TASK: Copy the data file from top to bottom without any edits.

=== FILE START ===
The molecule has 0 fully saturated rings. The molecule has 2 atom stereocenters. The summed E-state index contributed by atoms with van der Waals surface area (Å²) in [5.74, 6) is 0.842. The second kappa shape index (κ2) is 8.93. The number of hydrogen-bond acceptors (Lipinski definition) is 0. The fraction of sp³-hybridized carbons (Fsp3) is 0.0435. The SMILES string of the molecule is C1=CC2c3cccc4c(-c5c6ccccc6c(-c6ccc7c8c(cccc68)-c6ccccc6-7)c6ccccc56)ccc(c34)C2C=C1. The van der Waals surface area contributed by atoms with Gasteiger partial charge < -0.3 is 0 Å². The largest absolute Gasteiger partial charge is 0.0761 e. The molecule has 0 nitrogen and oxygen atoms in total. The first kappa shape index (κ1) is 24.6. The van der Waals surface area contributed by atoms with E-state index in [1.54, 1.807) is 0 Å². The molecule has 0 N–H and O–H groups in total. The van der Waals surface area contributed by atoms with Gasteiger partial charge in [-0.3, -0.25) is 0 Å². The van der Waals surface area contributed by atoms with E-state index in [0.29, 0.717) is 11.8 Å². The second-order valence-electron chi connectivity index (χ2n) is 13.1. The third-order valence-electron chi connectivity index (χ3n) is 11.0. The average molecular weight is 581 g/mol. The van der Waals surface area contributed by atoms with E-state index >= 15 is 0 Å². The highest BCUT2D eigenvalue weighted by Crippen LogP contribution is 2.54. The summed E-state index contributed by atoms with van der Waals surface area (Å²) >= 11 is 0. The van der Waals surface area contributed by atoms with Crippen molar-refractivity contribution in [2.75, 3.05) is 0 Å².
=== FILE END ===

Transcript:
The molecule has 0 fully saturated rings. The molecule has 2 atom stereocenters. The summed E-state index contributed by atoms with van der Waals surface area (Å²) in [5.74, 6) is 0.842. The second kappa shape index (κ2) is 8.93. The number of hydrogen-bond acceptors (Lipinski definition) is 0. The fraction of sp³-hybridized carbons (Fsp3) is 0.0435. The SMILES string of the molecule is C1=CC2c3cccc4c(-c5c6ccccc6c(-c6ccc7c8c(cccc68)-c6ccccc6-7)c6ccccc56)ccc(c34)C2C=C1. The van der Waals surface area contributed by atoms with Gasteiger partial charge < -0.3 is 0 Å². The largest absolute Gasteiger partial charge is 0.0761 e. The molecule has 0 nitrogen and oxygen atoms in total. The first kappa shape index (κ1) is 24.6. The van der Waals surface area contributed by atoms with E-state index in [1.54, 1.807) is 0 Å². The molecule has 0 N–H and O–H groups in total. The van der Waals surface area contributed by atoms with Gasteiger partial charge in [-0.3, -0.25) is 0 Å². The van der Waals surface area contributed by atoms with E-state index in [0.29, 0.717) is 11.8 Å². The second-order valence-electron chi connectivity index (χ2n) is 13.1. The third-order valence-electron chi connectivity index (χ3n) is 11.0. The average molecular weight is 581 g/mol. The van der Waals surface area contributed by atoms with E-state index >= 15 is 0 Å². The highest BCUT2D eigenvalue weighted by Crippen LogP contribution is 2.54. The summed E-state index contributed by atoms with van der Waals surface area (Å²) >= 11 is 0. The van der Waals surface area contributed by atoms with Crippen molar-refractivity contribution in [2.75, 3.05) is 0 Å².